1. ITV Report

Mother accused in Manchester firm's drug test error

A mistake by a Manchester firm which specialises in drug testing led to a mother-of-two at the centre of local authority care proceedings wrongly being accused of taking cocaine, a High Court judge heard.

Lawyers said the woman's drug use and its impact on her ability to care for her children was a "major issue" in the proceedings, Mr Justice Baker was told.

The judge said tests on strands of the woman's hair were therefore conducted.

Specialists at Trimega Laboratories carried out tests in June last year and the results "purported" to show that the woman had been "using increasing amounts of cocaine and opiates right up to the date of the sample being taken", the judge heard.

But the woman, whose children are aged four and three, "vehemently denied" the allegation - and a second test by another firm showed she had been "abstinent" for several months.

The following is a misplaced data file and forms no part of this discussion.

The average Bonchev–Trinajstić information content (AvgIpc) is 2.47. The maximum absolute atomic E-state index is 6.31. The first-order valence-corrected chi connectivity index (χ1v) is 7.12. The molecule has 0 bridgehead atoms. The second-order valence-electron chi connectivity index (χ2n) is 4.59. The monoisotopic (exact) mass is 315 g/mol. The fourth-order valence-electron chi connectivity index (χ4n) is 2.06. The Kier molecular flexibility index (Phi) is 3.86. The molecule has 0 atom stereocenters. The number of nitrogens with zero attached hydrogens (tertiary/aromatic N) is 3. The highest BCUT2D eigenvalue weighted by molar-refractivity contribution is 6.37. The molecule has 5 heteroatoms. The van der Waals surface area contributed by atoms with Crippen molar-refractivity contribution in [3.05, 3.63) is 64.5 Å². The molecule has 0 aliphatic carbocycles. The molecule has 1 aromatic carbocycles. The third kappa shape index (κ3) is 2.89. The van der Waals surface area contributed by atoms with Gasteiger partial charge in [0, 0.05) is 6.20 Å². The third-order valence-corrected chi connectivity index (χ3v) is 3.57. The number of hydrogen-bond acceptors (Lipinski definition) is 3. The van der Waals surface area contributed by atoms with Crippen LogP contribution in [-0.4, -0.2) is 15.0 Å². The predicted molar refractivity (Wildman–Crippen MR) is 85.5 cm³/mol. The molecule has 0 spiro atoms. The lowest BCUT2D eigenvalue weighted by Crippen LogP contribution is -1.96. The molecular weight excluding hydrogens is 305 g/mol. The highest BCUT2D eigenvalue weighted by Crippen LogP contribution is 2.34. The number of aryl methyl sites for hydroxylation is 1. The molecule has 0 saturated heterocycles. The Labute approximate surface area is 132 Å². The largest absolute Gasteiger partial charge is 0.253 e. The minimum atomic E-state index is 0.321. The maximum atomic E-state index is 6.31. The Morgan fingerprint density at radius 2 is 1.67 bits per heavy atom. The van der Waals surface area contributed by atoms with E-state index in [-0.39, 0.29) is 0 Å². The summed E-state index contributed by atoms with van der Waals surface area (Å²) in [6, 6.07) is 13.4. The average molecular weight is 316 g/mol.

Trimega conceded that its analysis had been "erroneous and unreliable", said the judge. He said the "precise error" remained unclear.

Bosses told Mr Justice Baker that the woman should have been given an apology for the failure to provide an "accurate and reliable service".

They said the firm had carried out a wide-ranging review and instituted "a large number of changes".

Mr Justice Baker said the woman remained abstinent and there was "cautious optimism" that she would be able to care for her children.

Detail of the case emerged in a written judgment released by Mr Justice Baker following hearings in the Family Division of the High Court in London.

The judge said care proceedings had been brought by Bristol City Council in respect of the woman's children. He did not identify the woman or the children.

Trimega's website says it offers services including hair testing for drugs, alcohol and steroids, as well as blood alcohol testing and adoption testing.

A spokesman for the firm apologised for a "human error". He said a nurse at an "external collection agency" incorrectly labelled a sample.